NETs of the GEP system comprise a heterogeneous group of solid tumors with a large spectrum of clinical pictures and differing clinical courses.1–3, 7, 10, 28 This complex situation has lead to the formulation of several guidelines for the diagnosis and treatment of GEP NET by various national and international expert panels.29–40 The basis for treatment of patients with NET is a proper, ultimately histopathologic diagnosis. Modern diagnosis and evidence-based treatment of GEP NET requires a commonly accepted and easily applicable classification system, which to our knowledge has not been achieved to date by any of the older classifications.9, 11–13, 26, 27, 33 The initial attempt by Williams and Sandler26 has survived in the sense that primary tumor localization within the gastrointestinal tract still plays a role in defining the involved anatomic structure and provides some hints regarding potential problems, such as obstructive jaundice in NETs of the pancreatic head. However, classification according to these criteria alone has not lead to significant prognostic risk stratification. The WHO classification of 198013 was unable to overcome these difficulties, and only Capella et al. first described a classification system that considered various clinicopathologic criteria.11, 13 This classification system built the basis of the most recent WHO classification,12 which was published in 2000 and has proven its relevance in several studies.8–10, 41–43 However, neither of these systems allows for the direct recognition of details of the diagnosis, and they are not accepted widely for prognostic risk stratification. Finally, the common practice of stratifying patients with gastric, duodenal, and pancreatic NETs according to the relevant TNM adenocarcinoma counterpart is a conceptually faulty and eventually ineffective approach to this disease. The newly proposed TNM classification system was developed by an international expert panel not only to improve the histologic classification of NETs but also to define exactly and comparably the tumor-specific variables that are important for the prognosis and development of treatment plans.9, 10, 17, 27, 41, 44, 45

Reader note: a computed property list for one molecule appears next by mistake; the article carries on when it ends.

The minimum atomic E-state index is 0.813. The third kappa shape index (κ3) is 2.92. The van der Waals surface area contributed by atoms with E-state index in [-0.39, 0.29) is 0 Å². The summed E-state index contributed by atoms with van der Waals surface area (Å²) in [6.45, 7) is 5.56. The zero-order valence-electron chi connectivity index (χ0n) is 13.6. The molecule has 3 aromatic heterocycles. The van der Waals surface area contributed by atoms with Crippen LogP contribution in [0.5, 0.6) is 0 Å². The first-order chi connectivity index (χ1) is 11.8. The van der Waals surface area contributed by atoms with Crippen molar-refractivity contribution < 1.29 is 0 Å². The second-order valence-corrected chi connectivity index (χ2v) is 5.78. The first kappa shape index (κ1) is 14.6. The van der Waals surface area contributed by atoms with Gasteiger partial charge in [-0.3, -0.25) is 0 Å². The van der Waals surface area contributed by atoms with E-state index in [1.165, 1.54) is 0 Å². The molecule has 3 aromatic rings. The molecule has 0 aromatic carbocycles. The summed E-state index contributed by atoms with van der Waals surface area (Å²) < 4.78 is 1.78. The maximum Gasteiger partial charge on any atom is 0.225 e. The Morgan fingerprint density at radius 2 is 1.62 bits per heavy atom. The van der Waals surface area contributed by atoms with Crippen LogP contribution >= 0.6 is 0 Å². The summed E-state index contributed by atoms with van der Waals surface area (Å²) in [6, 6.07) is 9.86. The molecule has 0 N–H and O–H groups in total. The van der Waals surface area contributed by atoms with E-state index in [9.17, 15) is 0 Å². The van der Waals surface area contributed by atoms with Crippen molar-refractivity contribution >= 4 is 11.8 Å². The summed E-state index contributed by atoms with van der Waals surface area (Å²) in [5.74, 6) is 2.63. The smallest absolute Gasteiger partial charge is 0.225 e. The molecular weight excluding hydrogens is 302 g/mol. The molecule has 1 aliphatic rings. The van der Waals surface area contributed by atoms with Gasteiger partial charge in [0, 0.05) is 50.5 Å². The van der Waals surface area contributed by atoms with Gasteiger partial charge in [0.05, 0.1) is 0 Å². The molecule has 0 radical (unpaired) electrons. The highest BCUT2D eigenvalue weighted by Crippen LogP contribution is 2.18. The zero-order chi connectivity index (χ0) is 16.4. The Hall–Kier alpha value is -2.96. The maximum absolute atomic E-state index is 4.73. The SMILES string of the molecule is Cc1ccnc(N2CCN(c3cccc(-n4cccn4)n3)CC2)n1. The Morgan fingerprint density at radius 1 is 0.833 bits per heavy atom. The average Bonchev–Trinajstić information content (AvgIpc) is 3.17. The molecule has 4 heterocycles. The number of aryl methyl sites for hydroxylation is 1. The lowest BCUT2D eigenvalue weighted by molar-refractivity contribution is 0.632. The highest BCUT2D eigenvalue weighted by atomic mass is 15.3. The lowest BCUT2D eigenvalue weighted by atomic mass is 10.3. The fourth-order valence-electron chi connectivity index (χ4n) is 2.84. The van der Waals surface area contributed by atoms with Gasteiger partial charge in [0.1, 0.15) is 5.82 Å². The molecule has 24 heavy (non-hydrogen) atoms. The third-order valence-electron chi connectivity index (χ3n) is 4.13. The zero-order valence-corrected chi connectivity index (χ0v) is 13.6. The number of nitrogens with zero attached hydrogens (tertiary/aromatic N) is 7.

Such a standardized and easily applicable classification system is available for most solid tumors and largely has contributed to improvement of treatment strategies by providing a common basis for risk stratification and clinical trials.46 However, even in tumor entities with a longstanding TNM classification system, such as breast cancer47 and colorectal cancer,48 similar, more elaborate approaches for risk stratification are under discussion. However, to the best of our knowledge, the new classification has not been validated yet for its prognostic significance.27